“We believe in law and order. But you don’t. Are you in favor of law and order?”
“Yes, I’m in favor of law and order. Law and order with justice, where people get treated fairly.”Donald Trump and Joe Biden, First Presidential Debate, September 29, 2020 (emphasis added)
“The rhetoric of “law and order” was first mobilized in the late 1950s as Southern governors and law enforcement officials attempted to generate and mobilize white opposition to the Civil Rights Movement. In the years following Brown v. Board of Education, civil rights activists used direct-action tactics in an effort to force reluctant Southern states to desegregate public facilities. Southern governors and law enforcement officials often characterized these tactics as criminal and argued that the rise of the Civil Rights Movement was indicative of a breakdown of law and order. Support of civil rights legislation was derided by Southern conservatives as merely “rewarding lawbreakers.”
For more than a decade—from the mid-1950s until the late 1960s—conservatives systematically and strategically linked opposition to civil rights legislation to calls for law and order, arguing that Martin Luther King Jr.’s philosophy of civil disobedience was a leading cause of crime. Civil rights protests were frequently depicted as criminal rather than political in nature, and federal courts were accused of excessive “lenience” toward lawlessness, thereby contributing to the spread of crime. In the words of then-Vice President Richard Nixon, the increasing crime rate “can be traced directly to the spread of the corrosive doctrine that every citizen possesses an inherent right to decide for himself which laws to obey and when to disobey them.” Some segregationists went further, insisting that integration causes crime, citing lower crime rates in Southern states as evidence that segregation was necessary. In the words of Representative John Bell Williams, “This exodus of Negroes from the South, and their influx into the great metropolitan centers of other areas of the Nation, has been accompanied by a wave of crime…. What has civil rights accomplished for these areas? . . . Segregation is the only answer as most Americans—not the politicians—have realized for hundreds of years.” [. . .]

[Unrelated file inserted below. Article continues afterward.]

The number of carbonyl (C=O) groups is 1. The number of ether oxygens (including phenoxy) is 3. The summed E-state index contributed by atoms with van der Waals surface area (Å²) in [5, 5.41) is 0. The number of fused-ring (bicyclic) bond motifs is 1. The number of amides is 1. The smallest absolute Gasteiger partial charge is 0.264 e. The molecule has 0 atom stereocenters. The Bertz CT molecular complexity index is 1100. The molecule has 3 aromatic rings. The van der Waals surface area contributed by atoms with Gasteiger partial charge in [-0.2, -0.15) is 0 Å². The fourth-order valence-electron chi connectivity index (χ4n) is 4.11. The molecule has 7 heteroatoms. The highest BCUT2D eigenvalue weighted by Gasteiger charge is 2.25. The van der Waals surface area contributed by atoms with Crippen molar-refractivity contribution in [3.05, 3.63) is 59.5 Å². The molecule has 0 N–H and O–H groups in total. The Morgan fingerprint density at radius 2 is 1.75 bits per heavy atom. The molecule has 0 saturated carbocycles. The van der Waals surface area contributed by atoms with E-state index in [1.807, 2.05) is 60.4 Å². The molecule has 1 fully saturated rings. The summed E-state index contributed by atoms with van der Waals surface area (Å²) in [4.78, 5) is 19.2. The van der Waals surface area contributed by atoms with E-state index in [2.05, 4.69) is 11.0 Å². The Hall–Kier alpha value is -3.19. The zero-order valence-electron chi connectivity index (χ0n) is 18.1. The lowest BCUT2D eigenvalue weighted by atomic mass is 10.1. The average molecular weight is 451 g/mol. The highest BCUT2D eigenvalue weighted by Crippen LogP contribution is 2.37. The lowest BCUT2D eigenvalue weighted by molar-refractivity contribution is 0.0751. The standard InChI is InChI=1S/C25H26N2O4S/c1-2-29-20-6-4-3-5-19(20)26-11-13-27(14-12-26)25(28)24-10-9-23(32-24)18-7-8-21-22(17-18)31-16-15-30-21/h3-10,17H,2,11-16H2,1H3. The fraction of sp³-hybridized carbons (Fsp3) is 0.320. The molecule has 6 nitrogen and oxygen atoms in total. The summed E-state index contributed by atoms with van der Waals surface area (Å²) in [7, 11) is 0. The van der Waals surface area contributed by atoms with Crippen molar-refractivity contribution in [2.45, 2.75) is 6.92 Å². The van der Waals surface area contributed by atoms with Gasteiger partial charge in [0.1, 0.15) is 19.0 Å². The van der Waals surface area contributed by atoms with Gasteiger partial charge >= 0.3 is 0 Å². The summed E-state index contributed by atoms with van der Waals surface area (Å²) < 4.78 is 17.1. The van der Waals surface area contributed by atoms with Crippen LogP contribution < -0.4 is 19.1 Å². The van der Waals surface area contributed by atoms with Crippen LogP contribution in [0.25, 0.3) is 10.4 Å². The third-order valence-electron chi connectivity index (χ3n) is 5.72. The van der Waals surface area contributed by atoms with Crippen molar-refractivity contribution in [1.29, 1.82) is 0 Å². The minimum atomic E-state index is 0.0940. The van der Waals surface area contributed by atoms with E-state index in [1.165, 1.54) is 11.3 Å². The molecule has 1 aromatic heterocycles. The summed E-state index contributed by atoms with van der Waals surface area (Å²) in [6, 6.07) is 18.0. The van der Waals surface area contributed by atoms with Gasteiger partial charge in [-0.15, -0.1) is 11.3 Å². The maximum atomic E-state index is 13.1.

As the rules of acceptable discourse changed, however, segregationists distanced themselves from an explicitly racist agenda. They developed instead the racially sanitized rhetoric of “cracking down on crime”—rhetoric that is now used freely by politicians of every stripe. Conservative politicians who embraced this rhetoric purposefully failed to distinguish between the direct-action tactics of civil rights activists, violent rebellions in inner cities, and traditional crimes of an economic or violent nature. Instead, as Marc Mauer of the Sentencing Project has noted, “all of these phenomena were subsumed under the heading of ‘crime in the streets.’”